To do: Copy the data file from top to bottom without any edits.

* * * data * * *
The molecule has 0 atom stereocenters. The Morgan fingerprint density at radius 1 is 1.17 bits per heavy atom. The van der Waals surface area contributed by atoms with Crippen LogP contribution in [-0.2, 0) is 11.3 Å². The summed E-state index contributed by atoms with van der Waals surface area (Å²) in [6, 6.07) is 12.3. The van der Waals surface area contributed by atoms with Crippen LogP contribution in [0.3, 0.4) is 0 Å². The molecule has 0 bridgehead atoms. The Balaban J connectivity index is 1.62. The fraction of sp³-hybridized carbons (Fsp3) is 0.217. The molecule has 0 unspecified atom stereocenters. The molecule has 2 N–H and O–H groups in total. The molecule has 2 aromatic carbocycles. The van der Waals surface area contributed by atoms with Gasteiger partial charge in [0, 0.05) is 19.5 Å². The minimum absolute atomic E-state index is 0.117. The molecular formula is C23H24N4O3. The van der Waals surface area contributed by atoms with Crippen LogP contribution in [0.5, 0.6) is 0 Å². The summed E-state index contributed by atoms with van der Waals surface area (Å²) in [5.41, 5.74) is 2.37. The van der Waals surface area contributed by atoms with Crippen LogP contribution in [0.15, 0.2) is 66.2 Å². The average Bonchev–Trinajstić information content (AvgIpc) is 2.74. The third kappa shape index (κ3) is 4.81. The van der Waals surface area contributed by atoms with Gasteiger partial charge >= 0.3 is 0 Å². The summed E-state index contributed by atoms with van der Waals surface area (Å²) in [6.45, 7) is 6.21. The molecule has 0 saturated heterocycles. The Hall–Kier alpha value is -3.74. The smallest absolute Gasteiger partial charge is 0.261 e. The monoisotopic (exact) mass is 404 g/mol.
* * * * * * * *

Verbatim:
The molecule has 0 atom stereocenters. The Morgan fingerprint density at radius 1 is 1.17 bits per heavy atom. The van der Waals surface area contributed by atoms with Crippen LogP contribution in [-0.2, 0) is 11.3 Å². The summed E-state index contributed by atoms with van der Waals surface area (Å²) in [6, 6.07) is 12.3. The van der Waals surface area contributed by atoms with Crippen LogP contribution in [0.3, 0.4) is 0 Å². The molecule has 0 bridgehead atoms. The Balaban J connectivity index is 1.62. The fraction of sp³-hybridized carbons (Fsp3) is 0.217. The molecule has 0 unspecified atom stereocenters. The molecule has 2 N–H and O–H groups in total. The molecule has 2 aromatic carbocycles. The van der Waals surface area contributed by atoms with Gasteiger partial charge in [0, 0.05) is 19.5 Å². The minimum absolute atomic E-state index is 0.117. The molecular formula is C23H24N4O3. The van der Waals surface area contributed by atoms with Crippen LogP contribution in [0.5, 0.6) is 0 Å². The summed E-state index contributed by atoms with van der Waals surface area (Å²) in [5.41, 5.74) is 2.37. The van der Waals surface area contributed by atoms with Crippen LogP contribution in [0.15, 0.2) is 66.2 Å². The average Bonchev–Trinajstić information content (AvgIpc) is 2.74. The third kappa shape index (κ3) is 4.81. The van der Waals surface area contributed by atoms with Gasteiger partial charge >= 0.3 is 0 Å². The summed E-state index contributed by atoms with van der Waals surface area (Å²) in [6.45, 7) is 6.21. The molecule has 0 saturated heterocycles. The Hall–Kier alpha value is -3.74. The smallest absolute Gasteiger partial charge is 0.261 e. The monoisotopic (exact) mass is 404 g/mol.